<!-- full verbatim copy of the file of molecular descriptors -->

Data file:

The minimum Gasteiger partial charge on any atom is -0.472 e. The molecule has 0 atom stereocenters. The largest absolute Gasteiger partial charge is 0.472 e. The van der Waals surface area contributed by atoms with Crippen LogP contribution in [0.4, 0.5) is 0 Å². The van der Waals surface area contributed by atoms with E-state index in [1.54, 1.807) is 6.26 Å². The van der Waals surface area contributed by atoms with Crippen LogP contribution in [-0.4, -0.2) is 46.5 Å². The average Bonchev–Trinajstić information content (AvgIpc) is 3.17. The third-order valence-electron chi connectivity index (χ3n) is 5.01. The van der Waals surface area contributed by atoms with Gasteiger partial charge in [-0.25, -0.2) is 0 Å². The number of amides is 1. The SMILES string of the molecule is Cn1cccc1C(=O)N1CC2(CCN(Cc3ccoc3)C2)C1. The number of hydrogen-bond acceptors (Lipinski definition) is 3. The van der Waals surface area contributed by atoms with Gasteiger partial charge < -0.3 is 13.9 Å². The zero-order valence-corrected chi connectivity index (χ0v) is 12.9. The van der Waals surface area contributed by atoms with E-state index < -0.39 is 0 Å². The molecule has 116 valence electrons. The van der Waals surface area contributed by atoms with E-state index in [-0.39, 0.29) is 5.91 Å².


The minimum Gasteiger partial charge on any atom is -0.472 e. The molecule has 0 atom stereocenters. The largest absolute Gasteiger partial charge is 0.472 e. The van der Waals surface area contributed by atoms with Crippen LogP contribution in [0.4, 0.5) is 0 Å². The van der Waals surface area contributed by atoms with E-state index in [1.54, 1.807) is 6.26 Å². The van der Waals surface area contributed by atoms with Crippen LogP contribution in [-0.4, -0.2) is 46.5 Å². The average Bonchev–Trinajstić information content (AvgIpc) is 3.17. The third-order valence-electron chi connectivity index (χ3n) is 5.01. The van der Waals surface area contributed by atoms with Gasteiger partial charge in [-0.25, -0.2) is 0 Å². The number of amides is 1. The SMILES string of the molecule is Cn1cccc1C(=O)N1CC2(CCN(Cc3ccoc3)C2)C1. The number of hydrogen-bond acceptors (Lipinski definition) is 3. The van der Waals surface area contributed by atoms with Gasteiger partial charge < -0.3 is 13.9 Å². The zero-order valence-corrected chi connectivity index (χ0v) is 12.9. The van der Waals surface area contributed by atoms with E-state index < -0.39 is 0 Å². The molecule has 116 valence electrons. The van der Waals surface area contributed by atoms with E-state index in [-0.39, 0.29) is 5.91 Å².